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"Where Once the Dust Blew Now Great Gardens Grow," Kansas City Star - Page

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This newspaper article discusses how irrigation helped reverse the effects of the severe drought and Dust Bowl of the 1930s. The author tells the story of A. J. "Bunny" Worm, a farmer from Ulysses, Kansas, who has planted bumper crops of onions, cantaloupes, and honeydew melons on irrigated land. Because of his great success, other fruit and vegetable farms have cropped up in Grant, Stevens, and Stanton counties. The article includes images of Worm's irrigation system and his crops.

Creator: Evans, Don
Date: September 15, 1946

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"Where Once the Dust Blew Now Great Gardens Grow," Kansas City Star - 2"Where Once the Dust Blew Now Great Gardens Grow," Kansas City Star - 3"Where Once the Dust Blew Now Great Gardens Grow," Kansas City Star - 4"Where Once the Dust Blew Now Great Gardens Grow," Kansas City Star - 5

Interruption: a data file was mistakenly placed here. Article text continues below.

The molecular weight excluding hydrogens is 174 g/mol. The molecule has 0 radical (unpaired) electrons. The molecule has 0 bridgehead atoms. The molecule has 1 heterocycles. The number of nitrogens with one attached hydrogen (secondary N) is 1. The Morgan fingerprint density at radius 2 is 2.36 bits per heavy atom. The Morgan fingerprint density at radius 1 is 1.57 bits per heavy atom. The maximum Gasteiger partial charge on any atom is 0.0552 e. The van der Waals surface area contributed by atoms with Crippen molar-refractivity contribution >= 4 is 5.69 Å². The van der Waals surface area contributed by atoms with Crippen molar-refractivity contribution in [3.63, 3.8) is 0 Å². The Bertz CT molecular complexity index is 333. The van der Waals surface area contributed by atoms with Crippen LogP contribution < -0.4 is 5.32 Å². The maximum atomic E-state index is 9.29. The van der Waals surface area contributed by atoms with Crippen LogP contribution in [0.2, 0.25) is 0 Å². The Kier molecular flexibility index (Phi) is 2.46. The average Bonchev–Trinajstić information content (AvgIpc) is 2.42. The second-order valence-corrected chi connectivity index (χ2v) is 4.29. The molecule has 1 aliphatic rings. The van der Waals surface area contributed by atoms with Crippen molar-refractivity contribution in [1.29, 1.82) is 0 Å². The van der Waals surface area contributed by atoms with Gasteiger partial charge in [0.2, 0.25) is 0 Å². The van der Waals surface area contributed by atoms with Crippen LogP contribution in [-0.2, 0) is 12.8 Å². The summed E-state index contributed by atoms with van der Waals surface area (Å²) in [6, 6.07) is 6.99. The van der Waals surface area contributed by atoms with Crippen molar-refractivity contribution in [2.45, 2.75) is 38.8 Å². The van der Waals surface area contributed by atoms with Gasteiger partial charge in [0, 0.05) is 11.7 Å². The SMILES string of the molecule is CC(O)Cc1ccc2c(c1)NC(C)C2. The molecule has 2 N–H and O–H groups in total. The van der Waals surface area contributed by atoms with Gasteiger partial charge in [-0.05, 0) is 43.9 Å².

"Where Once the Dust Blew Now Great Gardens Grow," Kansas City Star - 2

This article would be fun for students to read, and it also demonstrates how crop diversification and irrigation were both techniques that could reverse soil depletion and erosion.

KS:7th:5.1:Agriculture and the Dust Bowl (2005)

Item Number: 210713
Call Number: 630 Agriculture Clippings, v. 4
KSHS Identifier: DaRT ID: 210713

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